Then there were the quarrels. For pretty much all of my life I’ve had at least one person in my immediate surroundings who would drive me crazy. Usually, but not always, these people have been women. I’ve journaled about them, talked endlessly about them, carried on interior monologues about them, dreamed about them, and ground my teeth when around them. Exposure would mean fresh fodder for rumination, although absence brought scant relief. The only way of getting rid of an obsession would be to find another one to drive it out.

Typically, the objects of my wrath were colleagues, peers, co-workers. Often they were rivals. In most cases, the adversary would either initiate or at least participate in the hostilities, out of jealousy or a desire to gain dominance. Seminars and department meetings were excellent venues for carrying on a passive aggressive campaign, finding just the right weapons to inflict pain without anyone else knowing what was going on. For an academic, this would mean introducing subtle notes of disagreement to discredit the other’s point, undermining without appearing to do so deliberately. At parties and social gatherings, hostilities might escalate through subtle flirting with another woman’s husband.

After hours, I engaged in countless phone calls and coffee breaks with allies, in which we’d rehash the person’s misdeeds, stupidity, bad hair, or whatever. I tried bringing these things up with my husband, but he was not a satisfying sounding board because he almost always would signal either boredom or disapproval, precipitating a fight between the two of us. All I can say is, Stephen, I’m sorry, and I am eternally grateful to you for sticking by me through all this tedious nonsense!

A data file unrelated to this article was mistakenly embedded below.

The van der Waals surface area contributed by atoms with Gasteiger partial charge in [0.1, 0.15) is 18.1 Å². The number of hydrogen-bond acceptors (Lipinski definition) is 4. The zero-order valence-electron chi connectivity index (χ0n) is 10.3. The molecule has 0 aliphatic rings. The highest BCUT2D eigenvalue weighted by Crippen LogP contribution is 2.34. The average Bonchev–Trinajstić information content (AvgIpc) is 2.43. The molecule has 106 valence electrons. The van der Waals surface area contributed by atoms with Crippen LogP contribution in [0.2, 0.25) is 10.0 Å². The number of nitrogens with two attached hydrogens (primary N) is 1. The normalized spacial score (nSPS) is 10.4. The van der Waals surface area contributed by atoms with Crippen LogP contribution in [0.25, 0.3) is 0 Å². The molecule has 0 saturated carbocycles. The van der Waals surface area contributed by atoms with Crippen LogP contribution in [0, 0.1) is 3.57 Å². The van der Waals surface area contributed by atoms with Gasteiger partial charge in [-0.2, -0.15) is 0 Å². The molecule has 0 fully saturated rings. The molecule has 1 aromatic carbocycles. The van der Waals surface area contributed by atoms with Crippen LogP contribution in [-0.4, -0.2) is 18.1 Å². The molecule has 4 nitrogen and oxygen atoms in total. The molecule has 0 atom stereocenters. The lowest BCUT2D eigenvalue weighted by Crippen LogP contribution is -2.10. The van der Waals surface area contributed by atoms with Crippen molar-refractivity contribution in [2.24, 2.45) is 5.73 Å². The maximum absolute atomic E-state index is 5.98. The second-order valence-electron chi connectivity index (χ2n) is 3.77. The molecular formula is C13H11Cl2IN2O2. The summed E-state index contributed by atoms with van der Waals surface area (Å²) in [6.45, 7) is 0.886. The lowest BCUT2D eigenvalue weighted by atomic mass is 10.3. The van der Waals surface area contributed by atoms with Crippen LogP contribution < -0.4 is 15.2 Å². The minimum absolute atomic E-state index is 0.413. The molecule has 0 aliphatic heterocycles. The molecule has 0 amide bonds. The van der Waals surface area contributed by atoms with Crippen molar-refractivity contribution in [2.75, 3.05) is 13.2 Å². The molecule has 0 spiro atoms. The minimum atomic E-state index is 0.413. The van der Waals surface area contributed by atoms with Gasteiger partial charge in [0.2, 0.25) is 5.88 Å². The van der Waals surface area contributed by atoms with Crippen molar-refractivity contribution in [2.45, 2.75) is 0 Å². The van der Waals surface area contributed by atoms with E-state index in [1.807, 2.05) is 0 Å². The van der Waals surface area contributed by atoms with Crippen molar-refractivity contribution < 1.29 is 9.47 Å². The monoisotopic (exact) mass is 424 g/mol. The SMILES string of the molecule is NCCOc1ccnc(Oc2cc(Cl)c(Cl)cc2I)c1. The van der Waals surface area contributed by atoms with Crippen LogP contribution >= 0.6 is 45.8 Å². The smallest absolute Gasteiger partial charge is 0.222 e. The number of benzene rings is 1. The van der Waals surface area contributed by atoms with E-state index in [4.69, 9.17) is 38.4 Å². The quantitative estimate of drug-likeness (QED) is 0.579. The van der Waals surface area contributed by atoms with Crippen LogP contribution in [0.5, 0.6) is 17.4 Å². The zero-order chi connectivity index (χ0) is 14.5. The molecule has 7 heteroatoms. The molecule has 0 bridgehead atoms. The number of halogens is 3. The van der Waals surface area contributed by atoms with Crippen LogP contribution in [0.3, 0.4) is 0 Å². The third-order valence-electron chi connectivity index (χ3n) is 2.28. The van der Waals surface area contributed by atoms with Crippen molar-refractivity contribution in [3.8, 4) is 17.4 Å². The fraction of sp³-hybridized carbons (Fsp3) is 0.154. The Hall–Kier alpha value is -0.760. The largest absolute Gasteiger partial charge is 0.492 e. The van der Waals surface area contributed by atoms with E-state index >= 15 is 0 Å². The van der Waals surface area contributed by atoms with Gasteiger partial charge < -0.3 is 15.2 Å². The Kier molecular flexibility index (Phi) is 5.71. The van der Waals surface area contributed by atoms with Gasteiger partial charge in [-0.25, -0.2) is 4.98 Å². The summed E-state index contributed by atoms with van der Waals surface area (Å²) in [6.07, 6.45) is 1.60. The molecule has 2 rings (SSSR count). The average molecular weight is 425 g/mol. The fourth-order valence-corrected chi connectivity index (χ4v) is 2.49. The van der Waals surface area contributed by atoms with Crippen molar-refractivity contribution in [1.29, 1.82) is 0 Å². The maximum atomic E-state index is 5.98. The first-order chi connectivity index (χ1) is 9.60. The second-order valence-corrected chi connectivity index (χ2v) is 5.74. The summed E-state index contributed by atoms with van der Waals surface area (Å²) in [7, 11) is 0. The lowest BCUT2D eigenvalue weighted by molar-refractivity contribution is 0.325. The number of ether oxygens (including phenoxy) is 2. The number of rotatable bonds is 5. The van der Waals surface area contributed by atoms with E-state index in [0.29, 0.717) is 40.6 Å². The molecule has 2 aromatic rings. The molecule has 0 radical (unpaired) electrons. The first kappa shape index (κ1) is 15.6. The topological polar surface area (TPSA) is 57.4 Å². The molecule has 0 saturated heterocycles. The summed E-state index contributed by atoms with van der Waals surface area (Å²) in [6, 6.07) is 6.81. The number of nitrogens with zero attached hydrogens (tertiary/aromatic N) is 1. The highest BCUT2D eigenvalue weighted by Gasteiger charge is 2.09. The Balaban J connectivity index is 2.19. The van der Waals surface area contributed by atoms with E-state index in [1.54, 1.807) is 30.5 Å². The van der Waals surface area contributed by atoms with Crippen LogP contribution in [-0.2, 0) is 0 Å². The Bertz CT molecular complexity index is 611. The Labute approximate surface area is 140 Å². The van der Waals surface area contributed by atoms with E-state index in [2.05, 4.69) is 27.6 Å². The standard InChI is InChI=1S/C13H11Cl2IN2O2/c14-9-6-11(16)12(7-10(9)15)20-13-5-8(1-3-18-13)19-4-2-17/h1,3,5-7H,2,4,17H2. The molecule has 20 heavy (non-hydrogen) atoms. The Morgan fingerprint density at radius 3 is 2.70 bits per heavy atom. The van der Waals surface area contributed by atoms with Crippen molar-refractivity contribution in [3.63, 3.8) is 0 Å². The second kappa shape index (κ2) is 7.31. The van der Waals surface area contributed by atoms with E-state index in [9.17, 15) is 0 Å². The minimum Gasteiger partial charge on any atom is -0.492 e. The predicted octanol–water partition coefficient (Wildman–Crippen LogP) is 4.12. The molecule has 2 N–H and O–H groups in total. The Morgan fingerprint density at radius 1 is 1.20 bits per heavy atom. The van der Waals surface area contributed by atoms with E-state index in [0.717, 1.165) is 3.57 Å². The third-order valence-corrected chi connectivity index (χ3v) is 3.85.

Aversion frequently drives people to embrace causes, which in turn leads to admiration from like-minded people. I have an award plaque from our local AAUP chapter for having advanced the cause of academic freedom. What that amounted to in reality was declaring all-out war on the college administration, standing up in faculty meetings, sending out all-faculty emails, participating in a grievance procedure, and ruminating day and night on the wrongs perpetuated by the evildoers. I had a tight-knit group around me keeping the fire alive, all of us assuring one another that we were fighting the good fight.

My actions actually helped both individuals and the college as a whole, but underneath all of it I knew that something was off. I was exhilarated, but I was also miserable, for I had no peace. It took me years to understand what it means for seemingly virtuous actions to come from a dark place. I am grateful beyond words to have learned this lesson.